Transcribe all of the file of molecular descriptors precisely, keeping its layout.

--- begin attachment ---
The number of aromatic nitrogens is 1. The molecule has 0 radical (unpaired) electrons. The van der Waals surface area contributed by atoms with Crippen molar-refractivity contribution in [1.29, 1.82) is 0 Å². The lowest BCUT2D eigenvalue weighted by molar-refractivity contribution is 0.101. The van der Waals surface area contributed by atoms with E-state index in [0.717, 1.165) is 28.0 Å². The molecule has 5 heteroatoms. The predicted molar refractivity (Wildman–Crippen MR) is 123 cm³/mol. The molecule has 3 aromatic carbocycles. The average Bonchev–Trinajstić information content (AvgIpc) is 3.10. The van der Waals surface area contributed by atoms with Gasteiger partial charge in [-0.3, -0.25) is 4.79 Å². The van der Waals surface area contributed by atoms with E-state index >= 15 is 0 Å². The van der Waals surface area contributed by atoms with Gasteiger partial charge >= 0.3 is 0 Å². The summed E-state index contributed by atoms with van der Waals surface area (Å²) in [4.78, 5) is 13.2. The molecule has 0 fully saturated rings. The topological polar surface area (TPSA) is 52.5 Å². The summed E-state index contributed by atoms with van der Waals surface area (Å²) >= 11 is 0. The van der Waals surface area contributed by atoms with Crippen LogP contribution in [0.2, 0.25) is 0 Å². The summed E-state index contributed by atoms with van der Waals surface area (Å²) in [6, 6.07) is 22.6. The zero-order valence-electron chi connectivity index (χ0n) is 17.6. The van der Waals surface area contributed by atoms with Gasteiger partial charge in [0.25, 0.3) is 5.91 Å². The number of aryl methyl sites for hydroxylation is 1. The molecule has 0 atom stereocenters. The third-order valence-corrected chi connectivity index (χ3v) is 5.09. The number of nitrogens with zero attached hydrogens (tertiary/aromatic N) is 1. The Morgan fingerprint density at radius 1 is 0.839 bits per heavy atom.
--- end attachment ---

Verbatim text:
The number of aromatic nitrogens is 1. The molecule has 0 radical (unpaired) electrons. The van der Waals surface area contributed by atoms with Crippen molar-refractivity contribution in [1.29, 1.82) is 0 Å². The lowest BCUT2D eigenvalue weighted by molar-refractivity contribution is 0.101. The van der Waals surface area contributed by atoms with E-state index in [0.717, 1.165) is 28.0 Å². The molecule has 5 heteroatoms. The predicted molar refractivity (Wildman–Crippen MR) is 123 cm³/mol. The molecule has 3 aromatic carbocycles. The average Bonchev–Trinajstić information content (AvgIpc) is 3.10. The van der Waals surface area contributed by atoms with Gasteiger partial charge in [-0.3, -0.25) is 4.79 Å². The van der Waals surface area contributed by atoms with E-state index >= 15 is 0 Å². The van der Waals surface area contributed by atoms with Gasteiger partial charge >= 0.3 is 0 Å². The summed E-state index contributed by atoms with van der Waals surface area (Å²) in [4.78, 5) is 13.2. The molecule has 0 fully saturated rings. The topological polar surface area (TPSA) is 52.5 Å². The summed E-state index contributed by atoms with van der Waals surface area (Å²) >= 11 is 0. The van der Waals surface area contributed by atoms with Crippen LogP contribution in [0.2, 0.25) is 0 Å². The summed E-state index contributed by atoms with van der Waals surface area (Å²) in [6, 6.07) is 22.6. The zero-order valence-electron chi connectivity index (χ0n) is 17.6. The van der Waals surface area contributed by atoms with Gasteiger partial charge in [0.25, 0.3) is 5.91 Å². The number of aryl methyl sites for hydroxylation is 1. The molecule has 0 atom stereocenters. The third-order valence-corrected chi connectivity index (χ3v) is 5.09. The number of nitrogens with zero attached hydrogens (tertiary/aromatic N) is 1. The Morgan fingerprint density at radius 1 is 0.839 bits per heavy atom.